Konstantin Krex of Kater Blau says, "well we have zero income but a large part of our expenditure is still on-going.... This is the case with every business which is now virtually banned from working due to Corona. The help from the federal government covers part of the costs, nevertheless, the debts are piling up. That does something to you. You know that at some point you will have to repay. And as a cultural company, you have few opportunities to easily increase your income."
Lutz Leichsenring, who is the spokesperson for the Club Commission, says, "we're heavily dependent on public money, every few months our members have to apply, and there's uncertainty. There is no special help for artists, or booking agents".
"The uncertainty is making it difficult to plan for the future, when will the clubs open again, what will be the rules, how will it be regulated, will there still be financial help from the government?" Lutz says, echoing the questions that give many club owners sleepless nights.
From a cultural perspective he adds, "the damage has already been done, a lot of people from the industry have moved on and found other jobs, so a huge amount of talent has moved away and 30 percent of our visitors are tourists so they aren't here".
"Many of the industry staff have reported mental health issues, depression, anxiety, loss of income", adds Lutz.
The Club Commission is a membership led advocacy group, bringing clubs and those in the entertainment business under one umbrella and providing essential advisory and legal support.
For Luis financial support isn't the top concern, "my cheque comes in from the government, so I'm financially secure, but how long will this go on? I'm making music now but for who?"
'MY BEDROOM IS MY CLUB'
But for 39 year old Brit Rich, closure of the clubs has been disastrous.
"Monday to Friday I work for a language learning app, that's my job, yes I like it, it's not bad, but my other life is on the weekends in the clubs and that spark is gone, and now it's affecting my work, I cannot concentrate properly", says Rich.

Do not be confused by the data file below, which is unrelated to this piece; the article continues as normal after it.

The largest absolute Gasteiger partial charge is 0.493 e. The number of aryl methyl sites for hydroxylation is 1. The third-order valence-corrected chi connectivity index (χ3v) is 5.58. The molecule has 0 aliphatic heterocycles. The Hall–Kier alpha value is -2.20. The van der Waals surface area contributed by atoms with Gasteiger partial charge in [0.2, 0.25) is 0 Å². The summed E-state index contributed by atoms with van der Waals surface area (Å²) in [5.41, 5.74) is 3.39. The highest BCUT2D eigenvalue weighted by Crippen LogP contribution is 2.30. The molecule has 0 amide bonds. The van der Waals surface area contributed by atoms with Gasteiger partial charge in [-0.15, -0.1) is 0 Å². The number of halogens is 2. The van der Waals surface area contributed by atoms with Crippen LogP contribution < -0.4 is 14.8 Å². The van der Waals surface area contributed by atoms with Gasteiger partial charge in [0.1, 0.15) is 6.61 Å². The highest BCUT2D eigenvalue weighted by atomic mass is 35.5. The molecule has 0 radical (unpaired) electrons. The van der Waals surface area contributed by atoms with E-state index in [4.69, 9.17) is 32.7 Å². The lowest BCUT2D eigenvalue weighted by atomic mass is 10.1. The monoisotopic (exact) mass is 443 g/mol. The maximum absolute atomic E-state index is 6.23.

Rich hit the club scene soon after arriving in Germany nearly 10 years ago, he speaks about a time of his life which shaped him. He often flips through the photographs on his phone which act as a reminder of what he's missing out.
"Initially it was very tough, lots of anxiety, my whole social circle was based around clubbing, it's not just about getting drunk and dancing, I used to meet friends there, make new ones – the weekends were a huge part of my life which re-energised me", reminisces Rich.
"Im a fairly positive person, but now Im not doing so well, I've heard some people have even committed suicide, imagine if you already had mental health issues and now your life has completely changed, what would happen to you"'
"Since I started clubbing I realised that I am an artistic person, it's sort of invigorated this creativity within me – so when it all stopped I had to do something just to stop myself from going mad and that's when I decided to convert my bedroom into a sort of a disco", he says.
Rich's bedroom looks like some sort of a disco mashup, complete with turntables, fancy lights and disco ball.
Rich lives in a big house with six other people, he works on his computer from his kitchen but when the work ends he moves to his room, switches on the lights, the music and sometimes the smoke machine and with all that he slowly floats away into a different reality.
Luis has taken up a bit of DIY, 'I've put up some more shelves in the kitchen, my girlfriend painted one of the walls, I completely re-tiled the bathroom, so I've kept myself busy'.
"Not sure what comes next, time I suppose is a way out. Perhaps also herd immunity, but I'm just keeping myself entertained with all the conspiracy theories going on around the world, it's like we're losing perspective of who we are, the strength of our character is being questioned", says a reflective Luis.
While Luis sits in his kitchen and Rich cracks a few moves in his bedroom, the elephant in the room is the question 'what comes next'?